Let me preface this review with somewhat of a disclaimer. I do not dislike punk, I do not dislike screaming in music, and indeed I do not dislike this album. It’s just, as with all kinds of music, I believe that musicality should be a priority when writing music, and it is here that Modern Ruin shoots itself in the foot. It doesn’t necessarily do anything wrong – there was something I could point to in every song and say “I liked that”. But in the vast majority of cases, what the album does is forgettable – I cannot point to anything from this album that I will remember in its own right, like I could with say The Ramones or Slaves.

Which is a crying shame, because Frank Carter is a simply stupendous lyricist. Every theme he takes on across this album, from the harrowing account of alcoholism in Snake Eyes, to soured love in Wild Flowers, to the refugee crisis in Jackals, is dealt with incredibly earnestly, and without being afraid to pull linguistic punches. Carter’s command of metaphor and simile is nigh-on unmatched, and his ability and willingness to paint brutal images really comes to the forefront in the more politicized sections of this album.

I say the more politicized sections because this album seems to lack a cohesive theme at times. The titular track, Modern Ruin, would imply that this album is all about the state of the world, and indeed the latter half of the album is. But the first half seems to be more personalized, and calls into question whether this would not have been more thematically cohesive if split into two EPs rather than one full-length LP.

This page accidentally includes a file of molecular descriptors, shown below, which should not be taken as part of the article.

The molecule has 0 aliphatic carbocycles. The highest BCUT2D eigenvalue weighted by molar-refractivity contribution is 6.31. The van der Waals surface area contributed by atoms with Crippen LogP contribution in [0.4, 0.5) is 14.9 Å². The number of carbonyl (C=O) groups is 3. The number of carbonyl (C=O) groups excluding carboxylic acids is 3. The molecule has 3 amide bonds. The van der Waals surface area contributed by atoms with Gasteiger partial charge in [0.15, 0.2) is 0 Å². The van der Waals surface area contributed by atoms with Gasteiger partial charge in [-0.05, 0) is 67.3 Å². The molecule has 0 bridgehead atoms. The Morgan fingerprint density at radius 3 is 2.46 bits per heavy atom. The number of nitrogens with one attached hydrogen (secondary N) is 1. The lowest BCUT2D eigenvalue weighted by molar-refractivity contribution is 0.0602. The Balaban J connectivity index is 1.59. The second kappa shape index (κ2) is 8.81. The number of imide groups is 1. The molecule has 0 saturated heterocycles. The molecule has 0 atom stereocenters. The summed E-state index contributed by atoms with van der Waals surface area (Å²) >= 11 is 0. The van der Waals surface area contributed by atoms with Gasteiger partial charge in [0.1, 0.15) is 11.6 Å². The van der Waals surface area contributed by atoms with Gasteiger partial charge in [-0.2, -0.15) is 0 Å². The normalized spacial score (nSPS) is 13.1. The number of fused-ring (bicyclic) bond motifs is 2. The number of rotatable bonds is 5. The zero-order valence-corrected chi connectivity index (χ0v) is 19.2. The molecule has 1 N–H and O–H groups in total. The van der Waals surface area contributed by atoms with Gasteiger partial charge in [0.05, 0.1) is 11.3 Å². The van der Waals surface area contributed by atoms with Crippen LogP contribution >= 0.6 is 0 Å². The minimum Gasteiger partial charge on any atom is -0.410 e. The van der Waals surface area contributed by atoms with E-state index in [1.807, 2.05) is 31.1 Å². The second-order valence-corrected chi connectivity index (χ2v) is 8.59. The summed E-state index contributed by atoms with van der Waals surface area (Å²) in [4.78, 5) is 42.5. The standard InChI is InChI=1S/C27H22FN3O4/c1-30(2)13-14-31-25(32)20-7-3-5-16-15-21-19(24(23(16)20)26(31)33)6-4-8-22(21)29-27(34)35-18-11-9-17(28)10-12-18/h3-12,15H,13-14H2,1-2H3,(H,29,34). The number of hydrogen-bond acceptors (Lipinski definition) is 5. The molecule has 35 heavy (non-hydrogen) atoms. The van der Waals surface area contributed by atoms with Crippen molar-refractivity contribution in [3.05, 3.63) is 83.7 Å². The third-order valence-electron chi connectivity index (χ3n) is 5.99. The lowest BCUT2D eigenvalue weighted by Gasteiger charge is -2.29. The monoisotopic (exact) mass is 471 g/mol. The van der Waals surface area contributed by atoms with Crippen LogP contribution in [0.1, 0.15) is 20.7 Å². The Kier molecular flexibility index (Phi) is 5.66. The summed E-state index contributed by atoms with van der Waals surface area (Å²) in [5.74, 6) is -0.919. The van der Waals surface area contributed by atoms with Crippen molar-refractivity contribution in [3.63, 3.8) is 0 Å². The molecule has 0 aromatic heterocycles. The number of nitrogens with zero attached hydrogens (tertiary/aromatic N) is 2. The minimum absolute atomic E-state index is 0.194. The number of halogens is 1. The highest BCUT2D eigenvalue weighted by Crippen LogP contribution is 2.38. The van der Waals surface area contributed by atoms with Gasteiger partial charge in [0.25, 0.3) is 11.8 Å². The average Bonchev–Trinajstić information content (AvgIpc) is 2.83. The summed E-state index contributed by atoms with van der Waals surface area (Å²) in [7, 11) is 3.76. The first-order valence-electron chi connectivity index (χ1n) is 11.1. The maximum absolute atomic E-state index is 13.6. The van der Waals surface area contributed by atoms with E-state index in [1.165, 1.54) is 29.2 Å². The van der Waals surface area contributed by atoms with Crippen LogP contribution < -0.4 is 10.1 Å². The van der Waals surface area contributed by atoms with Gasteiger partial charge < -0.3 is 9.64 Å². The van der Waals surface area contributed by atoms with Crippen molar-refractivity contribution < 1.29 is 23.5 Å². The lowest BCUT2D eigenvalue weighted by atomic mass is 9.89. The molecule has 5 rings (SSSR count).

The real drawback to this album is, however, the instrumentation. I know this is a hardcore punk album, so I should adjust my expectations accordingly. But a little more variety would be nice – particularly when songs with such similar riffs as Lullaby and Snake Eyes are in sequential running order on the album. This would not be such a problem if the mixing didn’t drown out the vocals as much as it does. Carter’s linguistic genius often takes a backseat to generic four-chord progressions, and where it does ring out it is often heavily distorted – maybe part of the whole aesthetic, but still not conducive to highlighting the band’s strengths.

When the album does slow down however, it does so with fantastic results. My favourite track on the album by a long shot, Thunder, shows just how right Frank and Co. can get it: the instrumentation is excellent – particularly the arpeggiated riff when combined with the second verse as it is – and the subject matter of civil war and the refugee crisis is brought into sharp relief by the brutalist lyrics. Neon Rust also deserves a shout-out for being one of the best songs on the album, despite its initially daunting 5 minute runtime.

Overall, Modern Ruin is most definitely a hardcore punk album. While most tracks are less of an assault of noise than the titular one, the album represents pretty much everything that punk stands for: uninventive musicianship, thrashy music, and angry shouty men. Yet Frank Carter’s excellent songwriting brings this album above the rest, and while it may not be a classic example of a punk album, at its best it really is quite good indeed.

Best Songs: Vampires, Wild Flowers, Jackals, Thunder, Neon Rust

Rating: Good